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Five ways retail implementation will define in-store success in 2016

Here are five trends retail marketers will not be able to ignore next year:

 

1. Speed and agility

Technology has made us increasingly used to transient experiences. In some categories, such as clothing, retailers are already well versed in being agile in-store – ‘fast fashion’ has been with us for several years. Meanwhile, those in other categories are now scrambling to find ways of keeping their retail experiences fresh and engaging. Store windows, retail displays and in-store promotions will all become more frequent and responsive as a result. And that means marketers face a critical challenge, trying to find ways to successfully manage the constant churn of promotional messaging in a way that’s both planned and precise.

2. Bringing the brand to life in-store

In 2016, brands will continue to invest more in making their physical retail experiences more tactile, more interactive, more immersive, and more engaging. Functional retailing is now the domain of online, meaning that in-store will increasingly become a place for discovery and where brands come alive. As a result, retail displays are likely to only become more sophisticated and sensory. Such a move will mean that in the future even fewer in-store campaigns will be able to be implemented by retail teams on the shop floor, with specialist expertise and knowledge required to ensure that displays are installed and maintained correctly – safeguarding valuable brand investment in-store.

3. Always ‘on’

Apple is lauded for many things – its innovative design philosophy, its stores, and the knowledgeable and passionate brand evangelists that work within them. But the brand is also responsible for something that has fundamentally changed our expectations. Where we once accepted that PCs were complicated beasts with set ups that took hours to fathom, Apple turned us all into creatures that almost overnight became intolerant of anything that wasn’t ‘out of the box ready’. Today, we expect things to just, work. And we have little patience for those that don’t. It is the same story when it comes to how shoppers react towards retail displays. If the promotional message is not clearly communicated, or missing, if stock availability is not maintained, if interactive digital displays are not working; they will quickly move on. As a result, shoppers now expect every element of a retail experience to be optimised and usable, with consistently high standards of brand delivery in-store, every time they visit.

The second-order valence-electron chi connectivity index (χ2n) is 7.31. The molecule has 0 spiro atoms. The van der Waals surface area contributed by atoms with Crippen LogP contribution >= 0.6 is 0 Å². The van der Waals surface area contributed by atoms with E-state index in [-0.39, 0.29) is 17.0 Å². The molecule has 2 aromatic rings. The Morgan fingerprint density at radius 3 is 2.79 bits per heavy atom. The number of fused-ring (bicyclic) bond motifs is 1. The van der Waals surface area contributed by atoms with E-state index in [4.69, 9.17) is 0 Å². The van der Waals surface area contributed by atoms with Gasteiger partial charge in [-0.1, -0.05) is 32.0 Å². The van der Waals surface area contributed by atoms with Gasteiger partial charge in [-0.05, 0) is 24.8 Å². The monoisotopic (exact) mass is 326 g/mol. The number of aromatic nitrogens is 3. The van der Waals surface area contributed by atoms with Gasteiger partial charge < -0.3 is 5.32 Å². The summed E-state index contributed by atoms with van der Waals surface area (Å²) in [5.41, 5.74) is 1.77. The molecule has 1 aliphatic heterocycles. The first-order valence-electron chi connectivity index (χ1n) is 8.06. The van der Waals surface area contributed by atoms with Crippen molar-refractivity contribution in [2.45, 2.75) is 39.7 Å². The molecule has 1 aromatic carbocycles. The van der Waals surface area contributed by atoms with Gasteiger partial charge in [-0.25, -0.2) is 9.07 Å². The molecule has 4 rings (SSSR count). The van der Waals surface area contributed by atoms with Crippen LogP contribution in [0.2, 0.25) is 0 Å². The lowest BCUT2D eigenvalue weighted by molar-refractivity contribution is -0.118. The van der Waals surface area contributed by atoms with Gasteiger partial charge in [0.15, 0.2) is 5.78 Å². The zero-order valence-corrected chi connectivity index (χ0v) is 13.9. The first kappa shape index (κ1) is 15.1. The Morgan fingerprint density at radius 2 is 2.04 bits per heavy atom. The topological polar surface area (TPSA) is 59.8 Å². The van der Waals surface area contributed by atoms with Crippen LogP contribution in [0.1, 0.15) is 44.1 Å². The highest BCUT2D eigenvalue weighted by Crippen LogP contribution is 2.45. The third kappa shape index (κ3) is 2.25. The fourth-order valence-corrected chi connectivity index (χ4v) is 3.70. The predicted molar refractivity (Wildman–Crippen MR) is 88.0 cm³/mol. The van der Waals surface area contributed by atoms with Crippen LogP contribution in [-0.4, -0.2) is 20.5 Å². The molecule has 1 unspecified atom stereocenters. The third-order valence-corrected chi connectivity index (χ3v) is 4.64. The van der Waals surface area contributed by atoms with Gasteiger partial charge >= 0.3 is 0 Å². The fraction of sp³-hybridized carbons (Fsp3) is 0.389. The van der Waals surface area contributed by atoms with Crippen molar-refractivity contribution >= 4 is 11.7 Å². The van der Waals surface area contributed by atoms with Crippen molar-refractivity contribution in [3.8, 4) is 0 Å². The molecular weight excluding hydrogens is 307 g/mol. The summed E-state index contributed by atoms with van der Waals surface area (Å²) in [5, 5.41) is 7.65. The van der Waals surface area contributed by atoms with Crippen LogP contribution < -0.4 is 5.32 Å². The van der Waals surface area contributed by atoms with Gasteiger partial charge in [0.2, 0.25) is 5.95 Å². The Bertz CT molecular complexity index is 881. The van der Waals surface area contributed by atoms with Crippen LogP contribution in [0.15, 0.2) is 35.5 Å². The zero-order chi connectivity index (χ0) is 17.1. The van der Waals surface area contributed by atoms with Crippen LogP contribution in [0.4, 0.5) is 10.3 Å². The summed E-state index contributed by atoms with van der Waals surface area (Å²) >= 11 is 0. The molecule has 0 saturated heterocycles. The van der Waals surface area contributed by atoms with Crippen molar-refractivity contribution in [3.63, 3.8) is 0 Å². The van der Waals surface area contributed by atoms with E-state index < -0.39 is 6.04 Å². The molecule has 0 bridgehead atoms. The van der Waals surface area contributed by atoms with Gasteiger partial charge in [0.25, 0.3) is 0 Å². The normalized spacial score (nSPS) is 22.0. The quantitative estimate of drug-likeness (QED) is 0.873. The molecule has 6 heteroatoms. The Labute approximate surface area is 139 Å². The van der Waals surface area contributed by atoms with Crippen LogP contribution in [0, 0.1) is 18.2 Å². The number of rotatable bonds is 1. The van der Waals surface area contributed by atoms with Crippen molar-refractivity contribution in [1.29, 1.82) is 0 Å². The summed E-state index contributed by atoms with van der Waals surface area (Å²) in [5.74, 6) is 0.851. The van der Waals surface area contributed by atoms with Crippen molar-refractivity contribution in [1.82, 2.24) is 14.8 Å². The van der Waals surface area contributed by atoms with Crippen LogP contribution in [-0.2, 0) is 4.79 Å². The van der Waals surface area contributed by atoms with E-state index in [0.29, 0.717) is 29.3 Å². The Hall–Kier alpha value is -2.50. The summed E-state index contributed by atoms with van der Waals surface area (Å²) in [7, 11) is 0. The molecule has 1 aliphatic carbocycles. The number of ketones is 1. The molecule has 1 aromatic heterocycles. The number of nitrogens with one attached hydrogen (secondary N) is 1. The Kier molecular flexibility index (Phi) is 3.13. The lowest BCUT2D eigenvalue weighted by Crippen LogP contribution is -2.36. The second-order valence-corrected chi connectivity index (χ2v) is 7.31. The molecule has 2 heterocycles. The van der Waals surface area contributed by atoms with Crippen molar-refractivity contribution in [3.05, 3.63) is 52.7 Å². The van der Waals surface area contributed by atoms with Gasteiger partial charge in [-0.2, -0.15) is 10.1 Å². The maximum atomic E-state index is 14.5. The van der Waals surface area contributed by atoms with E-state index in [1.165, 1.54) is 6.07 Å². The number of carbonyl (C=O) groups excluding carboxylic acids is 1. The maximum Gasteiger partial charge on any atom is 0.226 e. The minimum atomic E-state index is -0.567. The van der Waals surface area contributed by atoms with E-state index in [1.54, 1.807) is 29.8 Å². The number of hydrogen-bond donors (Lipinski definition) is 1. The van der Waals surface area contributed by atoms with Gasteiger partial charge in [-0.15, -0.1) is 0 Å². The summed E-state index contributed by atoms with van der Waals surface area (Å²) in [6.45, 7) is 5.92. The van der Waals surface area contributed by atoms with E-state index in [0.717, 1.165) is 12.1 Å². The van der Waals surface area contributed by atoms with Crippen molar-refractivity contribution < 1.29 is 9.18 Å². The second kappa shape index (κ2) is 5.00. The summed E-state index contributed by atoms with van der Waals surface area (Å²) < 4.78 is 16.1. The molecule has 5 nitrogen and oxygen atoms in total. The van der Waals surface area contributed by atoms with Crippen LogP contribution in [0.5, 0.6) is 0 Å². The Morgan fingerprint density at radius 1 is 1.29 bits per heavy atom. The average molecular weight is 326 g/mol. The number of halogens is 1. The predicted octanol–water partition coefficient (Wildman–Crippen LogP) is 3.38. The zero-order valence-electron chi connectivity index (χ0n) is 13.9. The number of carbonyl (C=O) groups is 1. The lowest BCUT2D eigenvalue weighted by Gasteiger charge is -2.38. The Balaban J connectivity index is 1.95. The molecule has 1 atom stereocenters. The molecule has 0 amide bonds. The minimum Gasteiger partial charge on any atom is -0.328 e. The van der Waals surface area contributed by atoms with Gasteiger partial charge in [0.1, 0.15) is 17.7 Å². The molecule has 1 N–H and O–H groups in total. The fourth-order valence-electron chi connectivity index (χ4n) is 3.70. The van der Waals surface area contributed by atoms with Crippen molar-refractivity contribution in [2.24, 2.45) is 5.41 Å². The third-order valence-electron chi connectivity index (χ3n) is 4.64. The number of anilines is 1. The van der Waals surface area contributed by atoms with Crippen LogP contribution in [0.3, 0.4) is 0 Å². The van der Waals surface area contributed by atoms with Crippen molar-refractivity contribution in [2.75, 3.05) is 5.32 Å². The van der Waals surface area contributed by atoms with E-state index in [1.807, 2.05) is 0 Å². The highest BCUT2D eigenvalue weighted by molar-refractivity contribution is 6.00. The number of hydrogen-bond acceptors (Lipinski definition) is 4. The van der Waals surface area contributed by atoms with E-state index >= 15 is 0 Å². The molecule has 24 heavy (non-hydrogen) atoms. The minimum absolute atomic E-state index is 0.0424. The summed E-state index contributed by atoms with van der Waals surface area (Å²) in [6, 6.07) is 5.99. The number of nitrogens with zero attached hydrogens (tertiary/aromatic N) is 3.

4. Connected experiences

To succeed in our new connected world, the relationship of in-store and other marketing activity has to be closely integrated. Multi-faceted campaigns increasingly launching simultaneously across various channels. As a result, it will become more important than ever for brands to find ways of guaranteeing not only ‘right first time’ but also ‘right on time’ in-store implementation. Timing, and the ability to land a campaign – sometimes across hundreds of stores within a very small window of opportunity – is of the essence. Failure to do so will result in costly breakdowns in carefully devised integrated activity that, ultimately, will lead to a disconnected campaign rollout, weakened impact, diminished brand engagement and, worst of all, potentially lost sales at the checkout.

5. Retail implementation becomes the new hot thing.

A little selfishly, maybe, but we hope that 2016 will finally be the year that retail brands won’t just measures sales, they’ll also start paying closer attention to the causes, and costs, of lost sales at the point-of-purchase. Imagine seeing an improvement on the bottom line without spending a penny more on renovating your retail estate, without having to increase investment in advertising, or needing to throw more money the way of creative agencies. It is possible – simply by measuring and rating the effectiveness of retail implementation with a laser focus, and detailed analytics about what’s really happening in-store. The right compliance tracking and data will give proof of how good current retail implementation is, and where improvements can be made. The appropriate volume of POS support located in the right place for each store, the correct stock availability to support each promotion, and the correct retail standards to deliver a consistent brand experience. Yes, above all other trends in-store, we believe 2016 will be the year when brands will begin to final discover the value that exists in learning how to get more from what they already have.